The experimental results for the second experiment, i.e. the case with the object moving under the effect of gravity are shown in Figs. 11 and 12 which are presented in the same format as those for the planar motion are presented in Figs. 9 and 10. The catching action by F1 and F2 occurred a little before 3.2 s of time and generated an impulse-like force to the object, which can be seen from the sharp change in the velocity data of Fig. 10. We can clearly see from Fig. 9 that the estimated motion variables have compensated very well for the latency and missing intersample values of the vision, except for small errors during the catching period. The velocity profiles shown in Fig. 12 also confirm that the proposed rigid body estimator effectively compensates for the vision latency and can be used to provide more accurate real-time velocity data.
Fig. 11

Comparison of rigid body motion data when the object is under gravitational force—position. a Translation, b orientation

Fig. 12

Comparison of rigid body motion data when the object is under gravitational force—velocity. a Translation, b orientation

Conclusions and discussions

Motivated by the dynamic dexterous manipulation tasks where the fast and accurate estimation of the target object motion is often required, this paper presented a new rigid body estimation scheme combining the visual data with other sensory inputs for contact force measurement. The main point is the complementary use of the fast-sampled force measurement in compensating for the slow-sampled visual data with latency. Mathematically, the rigid body estimator takes the multi-rate extended Kalman filter form with retrospective correction step for the delay compensation.

As demonstrated by the experimental results, the estimator is expected to perform very well if the contact force can be correctly determined. This will be especially so for large values of vision latency since the estimator relies on the numerical integration (or the prediction) between two consecutive vision samples. Use of high fidelity tactile and joint torque sensors is expected to enhance the performance as well as the robustness of the proposed rigid body estimator.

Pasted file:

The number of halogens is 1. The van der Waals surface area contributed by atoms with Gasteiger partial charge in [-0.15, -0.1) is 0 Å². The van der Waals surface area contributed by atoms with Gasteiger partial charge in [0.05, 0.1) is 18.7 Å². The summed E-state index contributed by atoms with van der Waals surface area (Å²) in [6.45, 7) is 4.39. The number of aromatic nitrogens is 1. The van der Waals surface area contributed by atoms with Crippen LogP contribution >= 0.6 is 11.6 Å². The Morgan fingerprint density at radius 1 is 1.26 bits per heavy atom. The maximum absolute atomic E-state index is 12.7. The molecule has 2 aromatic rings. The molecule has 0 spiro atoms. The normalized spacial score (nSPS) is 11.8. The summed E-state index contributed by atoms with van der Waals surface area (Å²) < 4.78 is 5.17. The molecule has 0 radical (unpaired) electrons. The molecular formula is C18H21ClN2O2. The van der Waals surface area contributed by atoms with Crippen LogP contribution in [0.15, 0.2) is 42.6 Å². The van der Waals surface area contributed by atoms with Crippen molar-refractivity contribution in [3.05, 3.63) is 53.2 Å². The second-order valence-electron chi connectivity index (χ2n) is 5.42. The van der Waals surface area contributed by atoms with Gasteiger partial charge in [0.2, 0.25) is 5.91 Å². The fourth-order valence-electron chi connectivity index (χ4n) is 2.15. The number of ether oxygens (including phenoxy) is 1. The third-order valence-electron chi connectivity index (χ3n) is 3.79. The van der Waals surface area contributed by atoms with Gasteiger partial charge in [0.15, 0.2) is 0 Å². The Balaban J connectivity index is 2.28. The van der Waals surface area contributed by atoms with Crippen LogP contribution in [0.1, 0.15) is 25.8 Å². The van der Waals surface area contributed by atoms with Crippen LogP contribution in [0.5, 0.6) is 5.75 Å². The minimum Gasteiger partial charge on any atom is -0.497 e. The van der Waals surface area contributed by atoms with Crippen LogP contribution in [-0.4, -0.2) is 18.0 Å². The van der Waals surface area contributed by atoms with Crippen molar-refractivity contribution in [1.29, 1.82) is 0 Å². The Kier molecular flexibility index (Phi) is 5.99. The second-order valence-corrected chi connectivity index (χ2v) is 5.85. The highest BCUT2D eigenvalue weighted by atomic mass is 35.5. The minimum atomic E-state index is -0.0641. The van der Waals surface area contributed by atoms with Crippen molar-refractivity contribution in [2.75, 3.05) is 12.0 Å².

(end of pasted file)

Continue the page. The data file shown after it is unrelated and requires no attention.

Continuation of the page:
In this paper, we assumed that we have a prior knowledge on the inertial properties of the object such as the mass or the inertia matrix. Such inertial properties may also be identified through preliminary manipulation trials and the application of parameter identification techniques. In fact, when we (humans) manipulate an object with our hands, in the beginning, we have only a limited sense of inertial properties but, through a variety of manipulation tasks, we gradually get to learn inertial properties more accurately and eventually become more skillful. Also, in order for the proposed estimator to be useful in a wide range of applications, it should be tested with more complex dynamic manipulation tasks such as throwing and catching an object in 3D space. We plan to pursue these research ideas as our future works.

Declarations

Authors’ contributions

HB worked on the formulation of the problem under the supervision of the second and third authors. He also designed the experimental setup and carried out the experimental tests. SJ initiated the research idea, supervised the first author for analysis and experiment, and helped him with drafting the initial version of the manuscript. JPH contributed to research ideas and helped drafting the paper by providing feedback. All authors read and approved the final manuscript.

Acknowledgements

Authors acknowledge the financial support from NSERC (Natural Sciences and Engineering Research Council of Cananda) under the Discovery Grant Program (RGPIN-2015-05273).

Competing interests

The authors declare that they have no competing interests.

Open AccessThis article is distributed under the terms of the Creative Commons Attribution 4.0 International License (http://creativecommons.org/licenses/by/4.0/), which permits unrestricted use, distribution, and reproduction in any medium, provided you give appropriate credit to the original author(s) and the source, provide a link to the Creative Commons license, and indicate if changes were made.

Authors’ Affiliations

(1)
Department of Mechanical and Mechatronics Engineering, University of Waterloo

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Copyright

© Bae et al 2016